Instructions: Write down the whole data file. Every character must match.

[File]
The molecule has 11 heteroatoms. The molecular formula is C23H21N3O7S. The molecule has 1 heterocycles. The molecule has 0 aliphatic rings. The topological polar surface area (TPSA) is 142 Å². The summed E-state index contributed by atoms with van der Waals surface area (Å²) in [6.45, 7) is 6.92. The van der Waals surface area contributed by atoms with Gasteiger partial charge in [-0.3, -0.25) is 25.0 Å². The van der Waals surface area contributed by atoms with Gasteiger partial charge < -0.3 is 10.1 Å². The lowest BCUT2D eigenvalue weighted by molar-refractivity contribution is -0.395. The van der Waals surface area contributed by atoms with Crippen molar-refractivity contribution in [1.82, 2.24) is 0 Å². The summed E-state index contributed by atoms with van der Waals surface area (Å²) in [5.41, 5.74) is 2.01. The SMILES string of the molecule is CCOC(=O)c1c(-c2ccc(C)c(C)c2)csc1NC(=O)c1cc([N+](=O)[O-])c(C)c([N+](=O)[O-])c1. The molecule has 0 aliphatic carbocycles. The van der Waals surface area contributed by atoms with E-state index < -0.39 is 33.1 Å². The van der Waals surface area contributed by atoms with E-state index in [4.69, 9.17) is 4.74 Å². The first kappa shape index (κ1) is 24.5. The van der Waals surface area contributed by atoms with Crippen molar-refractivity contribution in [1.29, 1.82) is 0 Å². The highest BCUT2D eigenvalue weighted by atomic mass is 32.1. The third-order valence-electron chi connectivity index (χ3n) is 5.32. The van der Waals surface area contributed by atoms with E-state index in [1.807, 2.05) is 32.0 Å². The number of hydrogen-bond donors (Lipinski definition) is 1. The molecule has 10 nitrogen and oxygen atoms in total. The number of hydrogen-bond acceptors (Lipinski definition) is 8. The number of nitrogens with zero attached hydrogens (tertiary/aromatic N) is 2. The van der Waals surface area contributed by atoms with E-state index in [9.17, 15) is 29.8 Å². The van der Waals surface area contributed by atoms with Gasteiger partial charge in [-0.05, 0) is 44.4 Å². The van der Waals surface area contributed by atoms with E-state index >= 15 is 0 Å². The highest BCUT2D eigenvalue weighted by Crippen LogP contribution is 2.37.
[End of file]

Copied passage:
The molecule has 11 heteroatoms. The molecular formula is C23H21N3O7S. The molecule has 1 heterocycles. The molecule has 0 aliphatic rings. The topological polar surface area (TPSA) is 142 Å². The summed E-state index contributed by atoms with van der Waals surface area (Å²) in [6.45, 7) is 6.92. The van der Waals surface area contributed by atoms with Gasteiger partial charge in [-0.3, -0.25) is 25.0 Å². The van der Waals surface area contributed by atoms with Gasteiger partial charge < -0.3 is 10.1 Å². The lowest BCUT2D eigenvalue weighted by molar-refractivity contribution is -0.395. The van der Waals surface area contributed by atoms with Crippen molar-refractivity contribution in [1.82, 2.24) is 0 Å². The summed E-state index contributed by atoms with van der Waals surface area (Å²) in [5.41, 5.74) is 2.01. The SMILES string of the molecule is CCOC(=O)c1c(-c2ccc(C)c(C)c2)csc1NC(=O)c1cc([N+](=O)[O-])c(C)c([N+](=O)[O-])c1. The molecule has 0 aliphatic carbocycles. The van der Waals surface area contributed by atoms with E-state index < -0.39 is 33.1 Å². The van der Waals surface area contributed by atoms with E-state index in [4.69, 9.17) is 4.74 Å². The first kappa shape index (κ1) is 24.5. The van der Waals surface area contributed by atoms with Crippen molar-refractivity contribution in [1.29, 1.82) is 0 Å². The highest BCUT2D eigenvalue weighted by atomic mass is 32.1. The third-order valence-electron chi connectivity index (χ3n) is 5.32. The van der Waals surface area contributed by atoms with E-state index in [1.807, 2.05) is 32.0 Å². The number of hydrogen-bond donors (Lipinski definition) is 1. The molecule has 10 nitrogen and oxygen atoms in total. The number of hydrogen-bond acceptors (Lipinski definition) is 8. The number of nitrogens with zero attached hydrogens (tertiary/aromatic N) is 2. The van der Waals surface area contributed by atoms with E-state index in [9.17, 15) is 29.8 Å². The van der Waals surface area contributed by atoms with Gasteiger partial charge in [-0.05, 0) is 44.4 Å². The van der Waals surface area contributed by atoms with E-state index >= 15 is 0 Å². The highest BCUT2D eigenvalue weighted by Crippen LogP contribution is 2.37.